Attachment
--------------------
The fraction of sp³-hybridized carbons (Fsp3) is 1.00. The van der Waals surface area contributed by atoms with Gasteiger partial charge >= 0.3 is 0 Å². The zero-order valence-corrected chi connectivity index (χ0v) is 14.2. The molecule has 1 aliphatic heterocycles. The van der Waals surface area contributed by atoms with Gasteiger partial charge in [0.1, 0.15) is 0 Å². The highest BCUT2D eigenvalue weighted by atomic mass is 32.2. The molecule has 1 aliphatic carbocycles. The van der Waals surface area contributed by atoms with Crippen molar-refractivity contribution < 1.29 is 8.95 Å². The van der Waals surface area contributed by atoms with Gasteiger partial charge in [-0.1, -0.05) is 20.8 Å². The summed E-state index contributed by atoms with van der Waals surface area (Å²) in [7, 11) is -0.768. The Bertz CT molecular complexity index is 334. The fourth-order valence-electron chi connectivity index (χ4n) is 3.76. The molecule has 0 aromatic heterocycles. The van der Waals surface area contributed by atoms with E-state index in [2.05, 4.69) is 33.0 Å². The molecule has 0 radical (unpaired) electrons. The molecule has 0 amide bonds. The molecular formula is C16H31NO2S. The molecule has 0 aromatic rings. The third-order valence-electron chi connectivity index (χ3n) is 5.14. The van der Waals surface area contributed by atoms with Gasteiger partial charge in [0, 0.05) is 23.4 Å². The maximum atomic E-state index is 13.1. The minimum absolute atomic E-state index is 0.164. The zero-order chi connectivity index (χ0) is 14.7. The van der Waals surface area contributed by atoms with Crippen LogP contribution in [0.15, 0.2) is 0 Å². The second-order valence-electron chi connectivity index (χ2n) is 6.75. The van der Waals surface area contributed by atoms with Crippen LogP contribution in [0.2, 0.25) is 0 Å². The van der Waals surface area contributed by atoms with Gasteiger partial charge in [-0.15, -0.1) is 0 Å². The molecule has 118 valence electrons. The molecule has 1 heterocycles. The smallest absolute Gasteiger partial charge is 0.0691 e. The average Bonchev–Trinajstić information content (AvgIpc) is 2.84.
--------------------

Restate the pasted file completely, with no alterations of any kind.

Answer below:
The fraction of sp³-hybridized carbons (Fsp3) is 1.00. The van der Waals surface area contributed by atoms with Gasteiger partial charge >= 0.3 is 0 Å². The zero-order valence-corrected chi connectivity index (χ0v) is 14.2. The molecule has 1 aliphatic heterocycles. The van der Waals surface area contributed by atoms with Gasteiger partial charge in [0.1, 0.15) is 0 Å². The highest BCUT2D eigenvalue weighted by atomic mass is 32.2. The molecule has 1 aliphatic carbocycles. The van der Waals surface area contributed by atoms with Crippen molar-refractivity contribution < 1.29 is 8.95 Å². The van der Waals surface area contributed by atoms with Gasteiger partial charge in [-0.1, -0.05) is 20.8 Å². The summed E-state index contributed by atoms with van der Waals surface area (Å²) in [7, 11) is -0.768. The Bertz CT molecular complexity index is 334. The fourth-order valence-electron chi connectivity index (χ4n) is 3.76. The molecule has 0 aromatic heterocycles. The van der Waals surface area contributed by atoms with E-state index in [2.05, 4.69) is 33.0 Å². The molecule has 0 radical (unpaired) electrons. The molecule has 0 amide bonds. The molecular formula is C16H31NO2S. The molecule has 0 aromatic rings. The third-order valence-electron chi connectivity index (χ3n) is 5.14. The van der Waals surface area contributed by atoms with Gasteiger partial charge in [0, 0.05) is 23.4 Å². The maximum atomic E-state index is 13.1. The minimum absolute atomic E-state index is 0.164. The zero-order chi connectivity index (χ0) is 14.7. The van der Waals surface area contributed by atoms with Crippen LogP contribution in [0.15, 0.2) is 0 Å². The second-order valence-electron chi connectivity index (χ2n) is 6.75. The van der Waals surface area contributed by atoms with Crippen LogP contribution in [0.2, 0.25) is 0 Å². The van der Waals surface area contributed by atoms with Gasteiger partial charge in [-0.15, -0.1) is 0 Å². The molecule has 118 valence electrons. The molecule has 1 heterocycles. The smallest absolute Gasteiger partial charge is 0.0691 e. The average Bonchev–Trinajstić information content (AvgIpc) is 2.84.